Both Jafri and Akalin agree that reform is needed, specifically in regards to large India-based outsourcing companies that grab thousands of H-1B visas each year such as Infosys and Tata Consultancy Services.

The companies are accused of gaming the system by inundating the federal government with applications. Complaints also persist that the firms are undercutting American job-seekers by providing foreign workers for jobs that don’t require special skills at wages lower than market rates.

“We support immigration policies that create jobs rather than outsource them,” Silicon Valley venture capital firm Unshackled Ventures said in a prepared statement. “The H-1B is designed for the highest-skilled worker, but when 13 of the top 15 H-1B visa filers are global outsourcing companies, who pay lower than market rate wages, the H-1B program’s purpose is in jeopardy.”

In a series of tweets Monday after news first broke about the Trump administration’s order, Todd Schulte, president of the tech advocacy group FWD.us, said companies that are too dependent on H-1B visas should have less priority in the lottery for the visas and argued for a ban of third-party placement of workers.

Infosys said in an e-mailed statement it was helping U.S. companies remain competitive.

“It is our endeavor to help clients leverage the best U.S. talent together with the best global talent to drive economic growth in the U.S., ensure the U.S. continues to be at the forefront of innovation, and bring skills and education in the new technologies that will transform our world,” the company said.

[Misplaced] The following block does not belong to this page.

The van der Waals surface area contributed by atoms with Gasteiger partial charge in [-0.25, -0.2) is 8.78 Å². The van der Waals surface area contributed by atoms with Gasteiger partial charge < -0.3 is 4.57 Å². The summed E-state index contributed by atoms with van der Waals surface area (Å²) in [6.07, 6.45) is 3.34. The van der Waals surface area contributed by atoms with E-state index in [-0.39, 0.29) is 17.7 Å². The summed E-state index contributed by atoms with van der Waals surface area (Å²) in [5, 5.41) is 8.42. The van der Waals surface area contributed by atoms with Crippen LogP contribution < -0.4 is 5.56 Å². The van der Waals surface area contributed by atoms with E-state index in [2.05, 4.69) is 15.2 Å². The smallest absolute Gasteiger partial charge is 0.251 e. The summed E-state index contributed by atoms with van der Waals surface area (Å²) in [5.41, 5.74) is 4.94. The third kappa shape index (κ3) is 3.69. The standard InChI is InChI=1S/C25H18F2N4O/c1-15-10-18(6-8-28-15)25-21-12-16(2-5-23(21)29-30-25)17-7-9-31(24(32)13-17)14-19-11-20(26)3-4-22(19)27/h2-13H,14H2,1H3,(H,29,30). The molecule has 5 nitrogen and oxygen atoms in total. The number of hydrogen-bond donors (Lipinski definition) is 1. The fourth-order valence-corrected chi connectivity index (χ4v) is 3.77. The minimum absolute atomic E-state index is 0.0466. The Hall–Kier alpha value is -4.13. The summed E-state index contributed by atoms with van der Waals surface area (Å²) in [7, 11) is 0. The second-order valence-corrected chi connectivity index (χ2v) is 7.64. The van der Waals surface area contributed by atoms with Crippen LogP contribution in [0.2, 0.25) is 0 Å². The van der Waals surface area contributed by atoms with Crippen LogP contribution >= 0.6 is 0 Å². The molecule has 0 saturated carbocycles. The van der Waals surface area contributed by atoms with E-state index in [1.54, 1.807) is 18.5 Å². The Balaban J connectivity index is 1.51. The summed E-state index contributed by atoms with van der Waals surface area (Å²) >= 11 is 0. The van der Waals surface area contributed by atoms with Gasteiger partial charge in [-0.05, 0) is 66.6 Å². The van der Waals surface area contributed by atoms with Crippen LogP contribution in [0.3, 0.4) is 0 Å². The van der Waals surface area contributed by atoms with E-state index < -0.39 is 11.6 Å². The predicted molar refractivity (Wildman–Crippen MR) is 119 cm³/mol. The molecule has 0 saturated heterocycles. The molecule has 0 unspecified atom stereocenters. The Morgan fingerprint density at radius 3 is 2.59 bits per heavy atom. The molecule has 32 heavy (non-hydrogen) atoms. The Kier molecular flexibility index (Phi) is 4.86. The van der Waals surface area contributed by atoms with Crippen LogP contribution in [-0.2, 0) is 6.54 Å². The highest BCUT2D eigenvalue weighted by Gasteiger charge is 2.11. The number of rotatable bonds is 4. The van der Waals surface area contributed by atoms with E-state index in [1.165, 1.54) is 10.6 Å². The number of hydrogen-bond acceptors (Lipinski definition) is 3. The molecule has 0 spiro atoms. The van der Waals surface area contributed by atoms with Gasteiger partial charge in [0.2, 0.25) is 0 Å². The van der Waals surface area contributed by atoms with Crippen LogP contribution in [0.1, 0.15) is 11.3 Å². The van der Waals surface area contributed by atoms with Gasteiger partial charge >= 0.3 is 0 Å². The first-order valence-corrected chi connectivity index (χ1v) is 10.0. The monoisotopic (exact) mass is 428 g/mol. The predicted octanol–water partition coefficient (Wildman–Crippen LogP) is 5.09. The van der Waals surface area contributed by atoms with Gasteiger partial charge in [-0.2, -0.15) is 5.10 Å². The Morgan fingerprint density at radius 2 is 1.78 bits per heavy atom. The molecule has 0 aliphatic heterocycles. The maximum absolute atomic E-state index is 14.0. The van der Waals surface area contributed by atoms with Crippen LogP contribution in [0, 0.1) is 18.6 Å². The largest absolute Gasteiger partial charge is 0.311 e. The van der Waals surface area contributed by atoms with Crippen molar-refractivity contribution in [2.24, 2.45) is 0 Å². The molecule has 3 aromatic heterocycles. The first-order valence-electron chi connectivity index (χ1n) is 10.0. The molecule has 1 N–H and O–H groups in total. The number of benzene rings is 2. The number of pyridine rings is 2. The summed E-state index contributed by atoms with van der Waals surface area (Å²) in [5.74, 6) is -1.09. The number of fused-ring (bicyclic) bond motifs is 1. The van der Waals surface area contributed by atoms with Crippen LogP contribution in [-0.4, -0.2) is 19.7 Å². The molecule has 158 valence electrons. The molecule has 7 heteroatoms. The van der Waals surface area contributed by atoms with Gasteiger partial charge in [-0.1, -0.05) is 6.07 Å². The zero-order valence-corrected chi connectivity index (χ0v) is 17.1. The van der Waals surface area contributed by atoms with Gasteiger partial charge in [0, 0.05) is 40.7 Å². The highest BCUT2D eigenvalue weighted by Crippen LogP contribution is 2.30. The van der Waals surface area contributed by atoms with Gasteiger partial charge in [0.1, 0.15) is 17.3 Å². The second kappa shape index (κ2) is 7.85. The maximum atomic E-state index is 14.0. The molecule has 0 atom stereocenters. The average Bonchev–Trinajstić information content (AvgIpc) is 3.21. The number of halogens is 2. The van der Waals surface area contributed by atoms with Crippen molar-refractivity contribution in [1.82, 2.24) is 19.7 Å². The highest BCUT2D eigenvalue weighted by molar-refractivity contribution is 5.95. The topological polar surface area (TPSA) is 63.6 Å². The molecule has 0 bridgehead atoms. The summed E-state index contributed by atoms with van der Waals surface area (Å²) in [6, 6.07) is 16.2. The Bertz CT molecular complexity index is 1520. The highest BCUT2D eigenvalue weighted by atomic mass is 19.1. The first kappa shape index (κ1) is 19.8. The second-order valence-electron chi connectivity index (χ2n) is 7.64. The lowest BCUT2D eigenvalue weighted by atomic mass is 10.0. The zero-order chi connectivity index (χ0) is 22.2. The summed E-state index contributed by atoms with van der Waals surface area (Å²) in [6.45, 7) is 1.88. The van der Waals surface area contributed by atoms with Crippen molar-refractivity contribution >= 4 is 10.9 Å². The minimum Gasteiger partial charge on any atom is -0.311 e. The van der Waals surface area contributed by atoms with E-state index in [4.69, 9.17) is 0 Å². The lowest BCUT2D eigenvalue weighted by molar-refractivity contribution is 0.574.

The criticism of outsourcing firms from the tech industry is hypocritical, said Norman Matloff, a professor of computer science at UC Davis who noted that Silicon Valley was only recently “falling over itself” to be critical of Trump’s immigration policies.

“It’s a deliberate attempt to deflect attention from themselves,” said Matloff, who believes both Indian outsourcing firms and the biggest U.S. tech companies are guilty of abusing the visa program. “This is exactly their PR strategy. Blame the outsourcing companies.”

Meanwhile, the Information Technology and Innovation Foundation, a nonpartisan Washington think tank, said Trump’s merit-based system could work under certain conditions.

“Replacing the H-1B lottery with a more merit-based system could advance the program’s goals of attracting people with advanced STEM skills,” the group’s president, Robert D. Atkinson, said using the common acronym for science, technology, engineering and math. “We also welcome efforts to root out abuse, better enforce the existing rules, and increase the salary requirements, as long as we continue to welcome highly qualified STEM workers.”

Atkinson is less optimistic about any attempts to delay hiring decisions, such as a requirement employers keep job openings unfilled for a certain period to give American applicants more time.

“We are talking about fast-moving industries,” he said. “Companies get opportunities, and they have to jump on them. Delaying them for too long would be bad for innovation, job creation and growth.”

Demand for H-1B visas isn’t restricted to the tech world. Snap-on, the tools maker that hosted Trump’s speech Tuesday in Kenosha, Wis., employs at least 17 people on H-1B visas, according to public records.

david.pierson@latimes.com

Follow me @dhpierson on Twitter